Construction on Auschwitz II Birkenau opened in October 1941 in an attempt to ease congestion at the main camp. It was designed as an extermination camp in preparations for the Final Solution of the Jewish Question. The idea of Reichsführer-SS Heinrich Luitpold Himmler.
Immediately after disembarking from the train, the Jews had to
form two columns: women and children in one, and men in the other. SS physicians
and male nurses then conducted a selection on the ramp.
Before 1942 a railways siding known as the "Judenrampe"
They divided the strong and healthy from the elderly, the ill, pregnant women, and children. Those classified as fit for work were placed in the camp. The others, usually 70-75% of the transport, were sent to their death in the gas chambers
About three-quarters of each load, went to the gas chambers of Auschwitz II Birkenau within a few hours; they included all children, all women with children, all the elderly, and all those who appeared on brief and superficial inspection by an SS doctor not to be fully fit. In the Auschwitz Birkenau camp more than 20,000 people could be gassed and cremated each day.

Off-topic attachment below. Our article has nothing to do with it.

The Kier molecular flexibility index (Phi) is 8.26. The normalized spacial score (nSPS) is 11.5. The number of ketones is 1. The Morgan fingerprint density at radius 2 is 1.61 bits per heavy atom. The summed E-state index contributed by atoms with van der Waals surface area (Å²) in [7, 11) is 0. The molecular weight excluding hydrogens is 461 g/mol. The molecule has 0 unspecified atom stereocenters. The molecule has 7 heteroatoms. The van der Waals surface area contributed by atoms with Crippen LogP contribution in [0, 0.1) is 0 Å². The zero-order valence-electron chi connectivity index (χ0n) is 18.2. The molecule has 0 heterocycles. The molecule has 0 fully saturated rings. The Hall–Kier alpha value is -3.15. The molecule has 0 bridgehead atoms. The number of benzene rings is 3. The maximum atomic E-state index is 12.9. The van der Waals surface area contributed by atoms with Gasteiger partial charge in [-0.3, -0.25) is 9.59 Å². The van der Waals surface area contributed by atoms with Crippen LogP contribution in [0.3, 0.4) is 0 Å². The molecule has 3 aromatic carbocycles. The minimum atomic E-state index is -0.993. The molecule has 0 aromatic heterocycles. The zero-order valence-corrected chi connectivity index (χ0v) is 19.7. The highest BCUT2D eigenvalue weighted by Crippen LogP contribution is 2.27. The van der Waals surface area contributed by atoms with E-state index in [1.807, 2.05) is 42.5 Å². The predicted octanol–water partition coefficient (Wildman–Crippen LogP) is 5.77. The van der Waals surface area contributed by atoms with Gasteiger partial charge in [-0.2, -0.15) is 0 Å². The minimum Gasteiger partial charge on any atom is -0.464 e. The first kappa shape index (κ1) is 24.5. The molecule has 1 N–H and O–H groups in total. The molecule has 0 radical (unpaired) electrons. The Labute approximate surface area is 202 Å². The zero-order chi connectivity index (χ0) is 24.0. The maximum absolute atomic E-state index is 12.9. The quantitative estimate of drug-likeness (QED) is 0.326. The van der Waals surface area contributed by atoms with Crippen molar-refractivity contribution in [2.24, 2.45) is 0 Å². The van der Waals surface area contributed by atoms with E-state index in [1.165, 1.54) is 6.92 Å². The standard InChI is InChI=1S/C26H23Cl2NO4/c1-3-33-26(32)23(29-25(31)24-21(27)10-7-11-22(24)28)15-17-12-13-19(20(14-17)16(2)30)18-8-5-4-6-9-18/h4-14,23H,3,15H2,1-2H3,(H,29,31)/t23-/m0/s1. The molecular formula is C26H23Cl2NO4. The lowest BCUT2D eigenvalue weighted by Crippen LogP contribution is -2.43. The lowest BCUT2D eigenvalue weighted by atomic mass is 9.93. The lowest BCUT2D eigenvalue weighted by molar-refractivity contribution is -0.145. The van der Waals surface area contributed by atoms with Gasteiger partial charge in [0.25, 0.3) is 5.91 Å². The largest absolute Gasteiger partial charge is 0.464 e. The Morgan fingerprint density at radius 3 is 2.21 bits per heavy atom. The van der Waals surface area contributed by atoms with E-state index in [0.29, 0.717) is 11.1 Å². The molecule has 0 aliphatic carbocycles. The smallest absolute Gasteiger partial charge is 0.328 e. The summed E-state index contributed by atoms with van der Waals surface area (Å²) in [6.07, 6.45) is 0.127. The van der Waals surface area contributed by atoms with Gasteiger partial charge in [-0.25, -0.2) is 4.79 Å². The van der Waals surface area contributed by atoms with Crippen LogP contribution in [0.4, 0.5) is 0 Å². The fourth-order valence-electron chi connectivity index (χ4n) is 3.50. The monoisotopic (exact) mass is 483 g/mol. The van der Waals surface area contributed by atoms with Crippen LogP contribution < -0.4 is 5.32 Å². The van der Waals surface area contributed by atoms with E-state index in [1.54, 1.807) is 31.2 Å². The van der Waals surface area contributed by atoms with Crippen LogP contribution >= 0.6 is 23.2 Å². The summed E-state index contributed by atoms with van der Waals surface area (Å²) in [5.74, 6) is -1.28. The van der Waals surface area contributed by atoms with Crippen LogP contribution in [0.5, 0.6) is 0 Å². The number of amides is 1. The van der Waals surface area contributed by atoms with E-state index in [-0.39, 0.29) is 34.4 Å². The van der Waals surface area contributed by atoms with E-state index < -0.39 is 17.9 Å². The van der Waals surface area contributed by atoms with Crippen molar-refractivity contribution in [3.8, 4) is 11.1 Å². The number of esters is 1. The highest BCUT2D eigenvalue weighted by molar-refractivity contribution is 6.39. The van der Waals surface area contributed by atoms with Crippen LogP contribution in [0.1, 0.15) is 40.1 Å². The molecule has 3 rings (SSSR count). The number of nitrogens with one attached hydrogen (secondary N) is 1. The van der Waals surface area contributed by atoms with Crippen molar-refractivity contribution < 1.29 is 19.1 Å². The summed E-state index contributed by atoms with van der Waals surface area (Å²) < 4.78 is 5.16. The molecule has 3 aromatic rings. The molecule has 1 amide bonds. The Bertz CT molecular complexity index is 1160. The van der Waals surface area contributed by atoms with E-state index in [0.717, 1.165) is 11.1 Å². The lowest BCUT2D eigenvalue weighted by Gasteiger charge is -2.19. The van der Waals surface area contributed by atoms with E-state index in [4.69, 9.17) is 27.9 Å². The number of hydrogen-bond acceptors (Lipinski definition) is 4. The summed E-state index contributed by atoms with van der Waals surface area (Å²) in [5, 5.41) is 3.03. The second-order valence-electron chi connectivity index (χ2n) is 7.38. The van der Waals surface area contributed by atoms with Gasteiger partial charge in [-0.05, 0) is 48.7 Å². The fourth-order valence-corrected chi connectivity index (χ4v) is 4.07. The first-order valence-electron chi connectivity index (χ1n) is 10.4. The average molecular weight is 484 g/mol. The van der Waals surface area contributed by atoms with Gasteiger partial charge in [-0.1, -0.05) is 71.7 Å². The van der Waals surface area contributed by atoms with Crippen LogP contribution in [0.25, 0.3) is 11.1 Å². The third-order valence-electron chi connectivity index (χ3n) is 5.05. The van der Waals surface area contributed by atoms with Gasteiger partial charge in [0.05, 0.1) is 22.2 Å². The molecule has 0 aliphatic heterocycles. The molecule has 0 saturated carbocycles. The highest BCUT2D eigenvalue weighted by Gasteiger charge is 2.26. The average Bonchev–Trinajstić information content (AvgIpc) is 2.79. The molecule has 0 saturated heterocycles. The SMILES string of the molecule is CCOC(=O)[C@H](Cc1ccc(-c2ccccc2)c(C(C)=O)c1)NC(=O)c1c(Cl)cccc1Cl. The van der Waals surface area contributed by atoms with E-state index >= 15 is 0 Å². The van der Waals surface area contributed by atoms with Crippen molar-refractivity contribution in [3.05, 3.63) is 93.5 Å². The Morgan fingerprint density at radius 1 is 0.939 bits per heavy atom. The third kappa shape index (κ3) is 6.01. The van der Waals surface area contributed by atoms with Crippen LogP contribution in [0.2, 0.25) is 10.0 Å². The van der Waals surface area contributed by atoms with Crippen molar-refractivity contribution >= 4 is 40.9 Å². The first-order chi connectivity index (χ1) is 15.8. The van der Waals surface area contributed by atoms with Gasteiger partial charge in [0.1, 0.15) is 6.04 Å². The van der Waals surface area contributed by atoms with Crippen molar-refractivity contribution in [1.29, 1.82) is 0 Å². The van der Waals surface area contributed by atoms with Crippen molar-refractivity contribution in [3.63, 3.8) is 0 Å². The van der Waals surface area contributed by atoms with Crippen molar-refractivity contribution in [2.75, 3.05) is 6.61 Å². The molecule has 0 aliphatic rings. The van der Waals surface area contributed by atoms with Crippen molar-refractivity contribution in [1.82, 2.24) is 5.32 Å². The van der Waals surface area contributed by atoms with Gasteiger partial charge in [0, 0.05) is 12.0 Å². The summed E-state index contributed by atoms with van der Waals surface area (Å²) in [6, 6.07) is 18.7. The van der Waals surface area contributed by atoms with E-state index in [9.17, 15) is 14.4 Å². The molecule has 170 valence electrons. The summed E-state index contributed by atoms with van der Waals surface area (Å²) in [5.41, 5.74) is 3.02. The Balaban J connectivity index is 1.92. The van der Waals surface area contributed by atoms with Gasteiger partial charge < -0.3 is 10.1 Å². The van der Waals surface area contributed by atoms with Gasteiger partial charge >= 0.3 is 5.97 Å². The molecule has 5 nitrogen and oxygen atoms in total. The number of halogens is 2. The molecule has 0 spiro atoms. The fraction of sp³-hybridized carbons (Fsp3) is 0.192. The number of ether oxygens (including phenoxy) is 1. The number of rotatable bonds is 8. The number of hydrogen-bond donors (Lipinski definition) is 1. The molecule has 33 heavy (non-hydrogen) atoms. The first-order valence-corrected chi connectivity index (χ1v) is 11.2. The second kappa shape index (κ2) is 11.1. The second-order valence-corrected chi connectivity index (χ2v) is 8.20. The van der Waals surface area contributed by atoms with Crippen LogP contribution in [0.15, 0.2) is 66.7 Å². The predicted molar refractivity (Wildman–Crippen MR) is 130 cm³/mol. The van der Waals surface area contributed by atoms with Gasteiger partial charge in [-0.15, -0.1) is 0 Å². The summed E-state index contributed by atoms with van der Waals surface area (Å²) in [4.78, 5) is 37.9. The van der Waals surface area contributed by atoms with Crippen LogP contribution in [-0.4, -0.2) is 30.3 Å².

Paul & Jay paying their respects at the "Black Pond" The place where many of the ashes from the crematoriums were dumped.
Those chosen for labour were billeted in the old brick built barracks and wooden cattle shed type barns
There was a men's camp Männerlager and an sector that had an annex for Jewish and non-Jewish women,
Some pictures from inside the brick barracks
The remains in the back ground are from the "Barns" being burned to the ground after the war as the camp was rife with Typhus and many other dieses.
The inside of "a Barn" the three high beds would of filled the place. The "Barn" toilet block
One of the labour tasks for selected women was to work in "Canada", This was the part of Birkenau where prisoners' belongings were sorted for use by Germans. The name "Canada" meant land of plenty. The expression comes from the time when Polish emigrants were sending gifts home from Canada. The store houses were for housing the belongings looted from the prisoners. During the liquidation of the camp in January 1945, the SS set the warehouses on fire in order to eliminate evidence of their crimes.
Piles of debris from the store rooms now under a glass case on site
Some finds from "Canada" 5
Miles of Barbed wire still surrounds surrounds the camp
Well That's the end of another crazy adventure.
Contact us if you have an idea for a search or an adventure.